The 2011 Report went further finding “problems related to specific BDC engagements; lack of due diligence; general lack of training and awareness of Deutsche Bank’s BDC Policy and due diligence requirements among employees; failure by business sponsors to appropriately assess, document, and mitigate corruption risks and conflicts of interests; and failure to document the proportionality and justification for certain BDC payments.”

Internal Control Failures

Even with this specific information in both Reports going to the Bank’s senior management there were numerous internal control failures. Between 2009 and 2016, the Bank retained and utilized BDCs: 1) with no expertise or qualifications; 2) were foreign government officials; 3) without a contract; 4) using form agreements which had description of the services to be performed and/or provisions calling for “success fee” payments; 5) with compensation rates that were unreasonably high; and 6) in circumstances where either adequate due diligence was not performed or where due diligence was conducted more than a year after the BDC was retained and paid.

Due to these internal control failures, the Bank paid certain BDCs in circumstances where no invoices were submitted and where invoices contained insufficient documentation to detail what services were performed. These failures made “it nearly impossible to determine what, if any, services were performed or to determine the purpose for the payment.” At times, the BDCs were paid in excess of what was provided for pursuant to their contract with the Bank and some BDCs were paid even though they had no contract at the time certain of the services were purportedly performed. Finally, as the Order dryly noted, “Amongst the BDC payments made in these circumstances were those that were bribes.”

Some Examples

In China, a BDC, who was a government official, was hired and worked for the entity whom the Bank was attempting to gain business from. This third-party was ““a close friend of” a foreign government official whose approval was needed for the establishment of the investment fund.” Moreover, and with a huge red flag, “that same government official required that Deutsche Bank work through Consultant A to establish the investment fund.” This corrupt agent was paid “at least $1.6 million. This included payments for services purportedly performed before he was engaged.” The Bank gave this BDC “a partnership interest in the investment fund that required little or no upfront capital and entitled him to a large potential profit share.” This agreement was executed without Legal and Compliance having full information about the circumstances of BDC’s relationship with the government entity.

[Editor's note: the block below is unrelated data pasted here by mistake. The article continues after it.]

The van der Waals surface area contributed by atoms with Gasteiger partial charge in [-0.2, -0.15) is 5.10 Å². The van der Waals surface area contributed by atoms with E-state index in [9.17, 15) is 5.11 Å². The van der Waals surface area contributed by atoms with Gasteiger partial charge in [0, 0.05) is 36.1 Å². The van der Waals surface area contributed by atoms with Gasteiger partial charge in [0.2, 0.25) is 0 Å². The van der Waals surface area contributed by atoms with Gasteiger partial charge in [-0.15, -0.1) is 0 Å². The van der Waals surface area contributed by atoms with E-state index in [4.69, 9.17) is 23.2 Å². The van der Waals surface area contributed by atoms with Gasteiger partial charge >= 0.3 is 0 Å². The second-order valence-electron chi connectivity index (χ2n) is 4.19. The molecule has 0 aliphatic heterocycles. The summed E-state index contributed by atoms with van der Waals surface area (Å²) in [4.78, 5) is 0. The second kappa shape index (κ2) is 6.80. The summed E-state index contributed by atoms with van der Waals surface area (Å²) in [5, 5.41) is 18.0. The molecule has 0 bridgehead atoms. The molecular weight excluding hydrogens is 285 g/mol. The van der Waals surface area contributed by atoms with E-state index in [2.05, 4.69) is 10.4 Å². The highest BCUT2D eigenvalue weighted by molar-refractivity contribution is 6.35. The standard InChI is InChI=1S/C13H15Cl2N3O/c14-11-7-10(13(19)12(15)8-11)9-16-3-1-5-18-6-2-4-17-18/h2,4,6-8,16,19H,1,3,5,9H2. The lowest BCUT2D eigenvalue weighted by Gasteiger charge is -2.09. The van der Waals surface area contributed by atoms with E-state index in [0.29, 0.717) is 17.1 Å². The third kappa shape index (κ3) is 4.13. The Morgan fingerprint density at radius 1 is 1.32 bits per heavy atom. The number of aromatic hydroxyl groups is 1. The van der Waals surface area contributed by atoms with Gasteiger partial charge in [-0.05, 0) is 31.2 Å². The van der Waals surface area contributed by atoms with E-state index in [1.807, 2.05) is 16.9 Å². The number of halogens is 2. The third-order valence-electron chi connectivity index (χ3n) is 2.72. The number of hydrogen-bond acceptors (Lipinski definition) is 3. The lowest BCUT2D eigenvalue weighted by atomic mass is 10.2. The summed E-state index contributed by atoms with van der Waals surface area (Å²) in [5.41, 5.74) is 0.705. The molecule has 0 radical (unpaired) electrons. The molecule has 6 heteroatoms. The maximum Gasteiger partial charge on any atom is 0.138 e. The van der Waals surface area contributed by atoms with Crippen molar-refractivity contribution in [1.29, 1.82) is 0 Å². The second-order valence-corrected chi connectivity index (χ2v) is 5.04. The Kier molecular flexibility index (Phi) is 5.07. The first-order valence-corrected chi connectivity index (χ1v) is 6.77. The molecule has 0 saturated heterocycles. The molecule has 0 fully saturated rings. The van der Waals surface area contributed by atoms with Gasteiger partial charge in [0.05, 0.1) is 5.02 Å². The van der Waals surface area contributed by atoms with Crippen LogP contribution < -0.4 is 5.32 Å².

In Italy, the Bank hired an Italian Tax Court Judge, to refer high net worth clients to the Bank. Apparently little to no due diligence was performed prior to retaining the BDC. Numerous payments were made to BDC that exceeded the commission rate in his contract and included payments outside the terms of his contract. Additionally, the BDC was paid more frequently than permitted by contract and was paid despite not performing some of the services for which invoices were issued. The Order stated, “For example, he received payments for at least three purported client introductions despite not having introduced those clients to the Bank. When he made demands for payments outside the scope of his contract, he received additional payments and was paid for research reports and advisory information that were of no value to the Bank.”

Tomorrow we consider recidivism, the penalty and FCPA enforcement.

This publication contains general information only and is based on the experiences and research of the author. The author is not, by means of this publication, rendering business, legal advice, or other professional advice or services. This publication is not a substitute for such legal advice or services, nor should it be used as a basis for any decision or action that may affect your business. Before making any decision or taking any action that may affect your business, you should consult a qualified legal advisor. The author, his affiliates, and related entities shall not be responsible for any loss sustained by any person or entity that relies on this publication. The Author gives his permission to link, post, distribute, or reference this article for any lawful purpose, provided attribution is made to the author. The author can be reached at tfox@tfoxlaw.com.

© Thomas R. Fox, 2021